Facing Environmental Crisis, Data Is Reshaping Waste Management
Waste is a major practical and political concern, and it’s also an increasingly public issue as news outlets publish pieces about pollution, plastics in the ocean, and whales killed by car parts. From a professional perspective, though, the waste needs to go somewhere and developing a zero-waste system requires an operational shift. By embracing big data, however, businesses can streamline their disposal practices where it really matters.
Addressing Outdated Vehicles
Though the average car has a lifespan of 10 years or 200,000 miles, despite the fact that many used cars stay on the road much longer, Americans bought 17.6 million new cars in 2016. This raises the question: where do all the obsolete cars go? Well, a lot of places.
After natural disasters, like hurricanes and floods, thousands of damaged vehicles are totaled out. Others go through a slower process, broken down for parts with recalled components removed. Situations like this can be difficult for scrap yards and auction lots to handle, though, because they can’t accommodate such an influx of vehicles.
By using data to identify trends in disaster-related car abandonment and merging that information with recalls databases and normal obsolescence, scrap and salvage centers and auction sites can develop a streamlined system for handling vehicles exiting the system. This enables salvage businesses to maximize payouts to owners, improve distribution of parts, and keep the flow of totaled out cars moving so that they aren’t abandoned to the ocean or the dump.
Unlike scrap and salvage, recycling is viewed as the responsible way of dealing with waste – and in most ways, it is. Unfortunately, most modern recycling programs are highly inefficient and recycling and waste management programs could both benefit from significant technological improvements.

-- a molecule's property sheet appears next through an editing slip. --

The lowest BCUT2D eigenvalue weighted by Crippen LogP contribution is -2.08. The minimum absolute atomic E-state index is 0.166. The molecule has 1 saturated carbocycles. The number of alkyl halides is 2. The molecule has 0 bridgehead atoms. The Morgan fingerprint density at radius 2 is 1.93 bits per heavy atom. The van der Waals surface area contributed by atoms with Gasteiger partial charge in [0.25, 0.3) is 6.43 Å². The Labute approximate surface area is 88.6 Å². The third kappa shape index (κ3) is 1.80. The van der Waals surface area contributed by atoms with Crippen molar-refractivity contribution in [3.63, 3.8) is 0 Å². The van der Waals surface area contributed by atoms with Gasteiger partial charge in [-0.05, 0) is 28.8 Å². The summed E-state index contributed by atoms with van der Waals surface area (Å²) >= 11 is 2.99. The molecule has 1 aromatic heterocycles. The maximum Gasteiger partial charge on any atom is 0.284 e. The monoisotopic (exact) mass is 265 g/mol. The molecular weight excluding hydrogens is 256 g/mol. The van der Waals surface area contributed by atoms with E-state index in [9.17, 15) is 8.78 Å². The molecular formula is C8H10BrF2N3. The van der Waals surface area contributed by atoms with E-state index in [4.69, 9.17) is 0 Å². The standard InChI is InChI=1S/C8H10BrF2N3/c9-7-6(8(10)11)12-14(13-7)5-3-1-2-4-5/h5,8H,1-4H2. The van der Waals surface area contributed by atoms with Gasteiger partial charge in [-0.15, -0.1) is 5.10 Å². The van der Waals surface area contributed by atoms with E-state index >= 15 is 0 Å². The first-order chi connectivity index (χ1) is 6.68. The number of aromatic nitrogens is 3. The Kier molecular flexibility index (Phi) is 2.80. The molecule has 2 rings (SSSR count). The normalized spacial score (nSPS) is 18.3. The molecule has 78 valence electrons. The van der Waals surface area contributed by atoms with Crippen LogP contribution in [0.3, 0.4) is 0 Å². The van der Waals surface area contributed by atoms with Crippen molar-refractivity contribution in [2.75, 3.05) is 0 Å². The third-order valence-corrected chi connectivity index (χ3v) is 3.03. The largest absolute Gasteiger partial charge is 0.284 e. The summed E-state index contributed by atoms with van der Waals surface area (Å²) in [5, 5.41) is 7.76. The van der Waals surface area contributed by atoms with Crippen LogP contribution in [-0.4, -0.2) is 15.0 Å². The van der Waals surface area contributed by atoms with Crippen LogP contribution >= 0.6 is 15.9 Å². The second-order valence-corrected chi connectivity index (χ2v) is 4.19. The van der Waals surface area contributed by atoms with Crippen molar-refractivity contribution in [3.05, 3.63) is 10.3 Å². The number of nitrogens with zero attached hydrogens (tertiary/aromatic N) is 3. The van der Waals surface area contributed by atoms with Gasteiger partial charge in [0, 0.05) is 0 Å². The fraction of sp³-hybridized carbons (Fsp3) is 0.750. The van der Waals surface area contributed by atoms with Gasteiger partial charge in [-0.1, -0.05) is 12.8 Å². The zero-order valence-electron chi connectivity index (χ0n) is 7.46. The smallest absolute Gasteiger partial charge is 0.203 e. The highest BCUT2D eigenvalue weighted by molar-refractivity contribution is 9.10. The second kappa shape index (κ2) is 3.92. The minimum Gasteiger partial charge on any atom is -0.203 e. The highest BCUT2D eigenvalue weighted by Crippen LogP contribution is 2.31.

One of the main reasons recycling is operating sub-optimally is because people don’t understand the rules, and loads of recycling arrive at the plant contaminated and unable to be used. New smart systems that track recycling pick-ups can link contaminated recycling to specific routes, thereby identifying which users may be responsible. With this information, waste management specialists can provide targeted education and reduce waste within the recycling system.
Startups are also breaking into the waste management space, with companies like Rubicon Global that optimize data to increase waste diversion from landfills through smarter use of a network of independently owned trucks. Drawing on the fact that much of landfill waste is actually recyclable, such a system has the ability to use data in a proactive manner, rather than passively piling up waste in overstuffed landfills.
Data For A Greener Future
Data systems, from wearable air pollution monitors to smart garbage trucks and satellite data for oceanic monitoring, all play a role in moving the U.S. towards being a zero waste system; one in which we rely on multiple recycling and composting interventions to circumvent traditional extraction and landfilling practices. This may seem a long way off, but when we account for the wide variety of materials we can make from renewable sources today, it’s obvious that zero-waste is attainable. We have the technology to change our standard of operations, but the motivation is lacking. It’s time to make a change.